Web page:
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The Bank in Brief

Fact Sheets

Interest Rates

INTEREST REPRESENTS THE COST of borrowing money over a period of time—the price that lenders charge borrowers for the use of the lenders' money.

Interest is paid in several ways. Simple interest is expressed as a percentage of the principal over a year. A loan at 6 per cent means $6 in annual interest for every $100 borrowed or invested. Compound interest occurs when calculations of interest are made on the principal plus accumulated interest. For instance, a 4.25 per cent annual interest rate compounded monthly becomes, in effect, a 4.33 per cent annual interest rate.

Nominal and real interest rates

Interest rates have two components: a portion that covers expected inflation, called the inflation premium, and a portion that represents the real rate of return. The expected real rate of interest is the difference between the nominal rate of interest and the expected rate of inflation. For example, with a nominal interest rate of 6 per cent and an expected rate of inflation of 2 per cent, the expected real rate of interest is 4 per cent.

Contrary to what many people believe, banks and other financial institutions do not fundamentally determine the general level of interest rates. As intermediaries between lenders and borrowers, they merely reflect the relative intensity or balance between the supply of and demand for loanable funds.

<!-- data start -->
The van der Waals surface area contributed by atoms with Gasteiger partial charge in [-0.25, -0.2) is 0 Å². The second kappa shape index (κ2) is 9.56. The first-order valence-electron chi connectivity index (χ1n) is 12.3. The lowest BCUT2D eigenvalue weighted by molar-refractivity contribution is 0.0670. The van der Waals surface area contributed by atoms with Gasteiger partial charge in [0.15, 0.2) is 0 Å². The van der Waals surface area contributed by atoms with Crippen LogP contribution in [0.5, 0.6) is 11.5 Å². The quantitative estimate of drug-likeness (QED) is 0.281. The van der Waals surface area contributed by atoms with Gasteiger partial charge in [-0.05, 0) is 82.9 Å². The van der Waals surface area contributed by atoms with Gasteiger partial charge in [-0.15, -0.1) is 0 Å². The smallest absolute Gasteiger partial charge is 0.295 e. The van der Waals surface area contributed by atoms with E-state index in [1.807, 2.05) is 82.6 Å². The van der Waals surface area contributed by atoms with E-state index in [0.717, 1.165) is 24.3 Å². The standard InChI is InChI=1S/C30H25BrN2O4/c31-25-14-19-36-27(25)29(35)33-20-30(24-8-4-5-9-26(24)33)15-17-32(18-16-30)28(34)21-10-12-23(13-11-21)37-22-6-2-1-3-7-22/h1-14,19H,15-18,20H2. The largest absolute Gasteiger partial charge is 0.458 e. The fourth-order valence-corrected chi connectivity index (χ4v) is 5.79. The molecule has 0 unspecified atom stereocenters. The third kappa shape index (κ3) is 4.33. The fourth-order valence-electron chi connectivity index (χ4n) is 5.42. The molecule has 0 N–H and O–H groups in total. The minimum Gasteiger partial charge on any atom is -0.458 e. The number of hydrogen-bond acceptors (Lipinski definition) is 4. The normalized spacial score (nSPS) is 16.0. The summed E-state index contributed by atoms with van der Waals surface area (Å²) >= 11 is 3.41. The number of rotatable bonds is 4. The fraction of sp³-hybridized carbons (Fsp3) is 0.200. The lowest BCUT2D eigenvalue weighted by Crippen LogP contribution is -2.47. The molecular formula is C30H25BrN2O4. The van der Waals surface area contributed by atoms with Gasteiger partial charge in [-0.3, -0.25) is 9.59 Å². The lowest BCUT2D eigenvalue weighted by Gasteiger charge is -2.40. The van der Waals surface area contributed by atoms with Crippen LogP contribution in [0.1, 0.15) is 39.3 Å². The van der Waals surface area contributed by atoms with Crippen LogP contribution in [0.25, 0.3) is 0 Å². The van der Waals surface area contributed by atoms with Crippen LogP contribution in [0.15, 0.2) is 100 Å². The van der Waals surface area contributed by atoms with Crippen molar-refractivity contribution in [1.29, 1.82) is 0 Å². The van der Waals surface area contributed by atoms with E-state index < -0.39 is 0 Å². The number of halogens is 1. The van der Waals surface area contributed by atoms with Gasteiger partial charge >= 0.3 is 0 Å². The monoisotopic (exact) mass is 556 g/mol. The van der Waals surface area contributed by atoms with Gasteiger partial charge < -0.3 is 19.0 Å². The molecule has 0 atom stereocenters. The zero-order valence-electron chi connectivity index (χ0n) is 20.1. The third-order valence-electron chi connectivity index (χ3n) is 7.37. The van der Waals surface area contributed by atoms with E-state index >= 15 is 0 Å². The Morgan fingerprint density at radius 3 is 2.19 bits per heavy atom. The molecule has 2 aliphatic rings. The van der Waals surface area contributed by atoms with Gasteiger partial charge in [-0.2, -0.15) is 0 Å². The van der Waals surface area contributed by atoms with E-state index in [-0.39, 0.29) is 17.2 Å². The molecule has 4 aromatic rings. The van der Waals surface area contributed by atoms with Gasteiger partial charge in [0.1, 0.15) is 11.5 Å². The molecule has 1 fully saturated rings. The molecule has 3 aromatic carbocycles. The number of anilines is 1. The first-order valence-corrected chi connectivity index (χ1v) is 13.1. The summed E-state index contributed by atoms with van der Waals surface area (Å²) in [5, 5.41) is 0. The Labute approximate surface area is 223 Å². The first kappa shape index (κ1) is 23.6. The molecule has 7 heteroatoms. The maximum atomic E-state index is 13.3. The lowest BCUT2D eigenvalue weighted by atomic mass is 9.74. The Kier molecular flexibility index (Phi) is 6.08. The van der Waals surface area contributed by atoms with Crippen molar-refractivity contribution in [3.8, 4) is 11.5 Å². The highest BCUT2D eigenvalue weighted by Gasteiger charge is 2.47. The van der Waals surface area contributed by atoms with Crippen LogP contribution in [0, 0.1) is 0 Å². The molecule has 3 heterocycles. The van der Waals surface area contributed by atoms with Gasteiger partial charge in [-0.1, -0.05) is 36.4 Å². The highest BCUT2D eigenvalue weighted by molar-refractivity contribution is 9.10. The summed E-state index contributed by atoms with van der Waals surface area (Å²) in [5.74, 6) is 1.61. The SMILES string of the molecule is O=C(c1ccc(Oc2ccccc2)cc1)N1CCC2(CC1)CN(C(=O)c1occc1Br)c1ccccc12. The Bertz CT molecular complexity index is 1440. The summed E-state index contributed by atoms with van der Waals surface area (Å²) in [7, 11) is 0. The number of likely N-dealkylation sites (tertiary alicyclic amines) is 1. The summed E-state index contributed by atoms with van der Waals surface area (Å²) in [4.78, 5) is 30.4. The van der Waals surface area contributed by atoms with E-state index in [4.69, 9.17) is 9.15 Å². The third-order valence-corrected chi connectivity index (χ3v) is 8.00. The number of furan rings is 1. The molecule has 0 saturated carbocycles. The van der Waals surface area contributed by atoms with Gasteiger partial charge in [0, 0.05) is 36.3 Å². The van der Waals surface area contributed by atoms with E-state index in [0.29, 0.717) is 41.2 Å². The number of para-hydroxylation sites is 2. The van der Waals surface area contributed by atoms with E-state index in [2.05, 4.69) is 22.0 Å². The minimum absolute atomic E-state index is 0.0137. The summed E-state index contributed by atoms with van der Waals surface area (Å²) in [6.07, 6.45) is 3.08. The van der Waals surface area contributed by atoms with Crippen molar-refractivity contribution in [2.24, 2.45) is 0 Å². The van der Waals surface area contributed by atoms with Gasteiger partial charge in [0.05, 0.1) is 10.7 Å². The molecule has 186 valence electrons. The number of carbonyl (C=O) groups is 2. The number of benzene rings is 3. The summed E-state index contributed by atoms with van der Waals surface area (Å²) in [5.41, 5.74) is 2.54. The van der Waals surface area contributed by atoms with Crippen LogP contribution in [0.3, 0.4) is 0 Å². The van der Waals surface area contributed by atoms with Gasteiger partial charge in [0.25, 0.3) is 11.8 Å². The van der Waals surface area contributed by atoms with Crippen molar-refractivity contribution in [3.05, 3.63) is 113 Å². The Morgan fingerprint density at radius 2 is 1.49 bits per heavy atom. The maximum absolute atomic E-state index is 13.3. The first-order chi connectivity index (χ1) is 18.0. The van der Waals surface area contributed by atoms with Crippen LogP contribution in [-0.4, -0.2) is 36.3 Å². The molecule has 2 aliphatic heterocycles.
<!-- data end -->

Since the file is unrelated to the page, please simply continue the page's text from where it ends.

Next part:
Interest rates in Canada are broadly determined by the level of interest rates in the United States, the relative inflation rates in both countries, and the relative stances of their monetary policies. A risk factor is also factored in. The result is that Canadian interest rates can be either higher or lower than U.S. rates but are never fully independent.

On a practical level, investors comparing interest rates in Canada and the United States take account of the inflation rate differential by factoring in its effect on the exchange rate. If inflation is lower in Canada, the Canadian dollar would be expected to increase relative to the U.S. dollar, all other things being equal, and this would translate into lower interest rates in Canada.

Short-term and longer-term rates

Time has an important influence on the level of interest rates. Short-term interest rates usually apply to money lent for a period of under one year. As the time period or term of the loan increases, long-term interest rates can be either higher or lower than short-term rates.

Long-term rates reflect the expected level of short-term interest rates in the future plus a premium to compensate for uncertainty. This premium tends to increase with time because there is more uncertainty the farther you go into the future. The premium can vary a lot, and economists do not have a good explanation for the precise causes.

The Bank of Canada's role

The Bank of Canada has an influence on very short-term interest rates through changes in its Target for the Overnight Rate. But the direct influence of the Bank's actions diminishes as the term lengthens.

July 2001